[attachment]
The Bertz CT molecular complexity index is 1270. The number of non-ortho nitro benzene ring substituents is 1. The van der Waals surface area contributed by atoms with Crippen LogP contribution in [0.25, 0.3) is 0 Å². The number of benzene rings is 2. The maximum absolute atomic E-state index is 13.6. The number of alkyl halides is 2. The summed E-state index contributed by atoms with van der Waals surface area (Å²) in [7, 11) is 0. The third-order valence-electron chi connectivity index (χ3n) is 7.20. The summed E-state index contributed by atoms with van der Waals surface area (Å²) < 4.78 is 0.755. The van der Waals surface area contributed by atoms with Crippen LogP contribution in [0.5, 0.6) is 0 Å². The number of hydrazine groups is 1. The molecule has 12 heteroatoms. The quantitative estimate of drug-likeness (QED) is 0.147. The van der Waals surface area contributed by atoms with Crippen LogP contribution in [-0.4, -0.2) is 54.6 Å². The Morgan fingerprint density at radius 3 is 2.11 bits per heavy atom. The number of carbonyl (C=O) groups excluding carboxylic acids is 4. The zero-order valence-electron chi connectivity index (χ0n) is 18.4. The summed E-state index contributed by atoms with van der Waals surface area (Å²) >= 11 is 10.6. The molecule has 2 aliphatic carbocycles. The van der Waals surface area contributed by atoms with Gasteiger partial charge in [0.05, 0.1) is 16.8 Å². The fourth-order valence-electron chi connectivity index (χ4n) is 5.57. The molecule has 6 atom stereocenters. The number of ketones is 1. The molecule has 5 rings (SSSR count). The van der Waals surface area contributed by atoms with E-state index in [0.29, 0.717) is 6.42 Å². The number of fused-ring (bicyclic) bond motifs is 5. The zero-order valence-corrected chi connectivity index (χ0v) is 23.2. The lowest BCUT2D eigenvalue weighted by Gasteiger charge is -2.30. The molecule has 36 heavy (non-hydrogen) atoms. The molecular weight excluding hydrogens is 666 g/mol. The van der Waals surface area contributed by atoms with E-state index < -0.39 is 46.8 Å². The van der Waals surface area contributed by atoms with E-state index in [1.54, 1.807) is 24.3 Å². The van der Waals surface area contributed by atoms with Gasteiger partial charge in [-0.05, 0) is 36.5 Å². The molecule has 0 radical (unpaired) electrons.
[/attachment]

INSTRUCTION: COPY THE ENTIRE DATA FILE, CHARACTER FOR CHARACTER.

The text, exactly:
The Bertz CT molecular complexity index is 1270. The number of non-ortho nitro benzene ring substituents is 1. The van der Waals surface area contributed by atoms with Crippen LogP contribution in [0.25, 0.3) is 0 Å². The number of benzene rings is 2. The maximum absolute atomic E-state index is 13.6. The number of alkyl halides is 2. The summed E-state index contributed by atoms with van der Waals surface area (Å²) in [7, 11) is 0. The third-order valence-electron chi connectivity index (χ3n) is 7.20. The summed E-state index contributed by atoms with van der Waals surface area (Å²) < 4.78 is 0.755. The van der Waals surface area contributed by atoms with Crippen LogP contribution in [0.5, 0.6) is 0 Å². The number of hydrazine groups is 1. The molecule has 12 heteroatoms. The quantitative estimate of drug-likeness (QED) is 0.147. The van der Waals surface area contributed by atoms with Crippen LogP contribution in [-0.4, -0.2) is 54.6 Å². The Morgan fingerprint density at radius 3 is 2.11 bits per heavy atom. The number of carbonyl (C=O) groups excluding carboxylic acids is 4. The zero-order valence-electron chi connectivity index (χ0n) is 18.4. The summed E-state index contributed by atoms with van der Waals surface area (Å²) >= 11 is 10.6. The molecule has 2 aliphatic carbocycles. The van der Waals surface area contributed by atoms with Gasteiger partial charge in [0.05, 0.1) is 16.8 Å². The fourth-order valence-electron chi connectivity index (χ4n) is 5.57. The molecule has 6 atom stereocenters. The number of ketones is 1. The molecule has 5 rings (SSSR count). The van der Waals surface area contributed by atoms with E-state index in [0.29, 0.717) is 6.42 Å². The number of fused-ring (bicyclic) bond motifs is 5. The zero-order valence-corrected chi connectivity index (χ0v) is 23.2. The lowest BCUT2D eigenvalue weighted by Gasteiger charge is -2.30. The molecule has 36 heavy (non-hydrogen) atoms. The molecular weight excluding hydrogens is 666 g/mol. The van der Waals surface area contributed by atoms with E-state index < -0.39 is 46.8 Å². The van der Waals surface area contributed by atoms with E-state index in [1.54, 1.807) is 24.3 Å². The van der Waals surface area contributed by atoms with Gasteiger partial charge in [-0.05, 0) is 36.5 Å². The molecule has 0 radical (unpaired) electrons.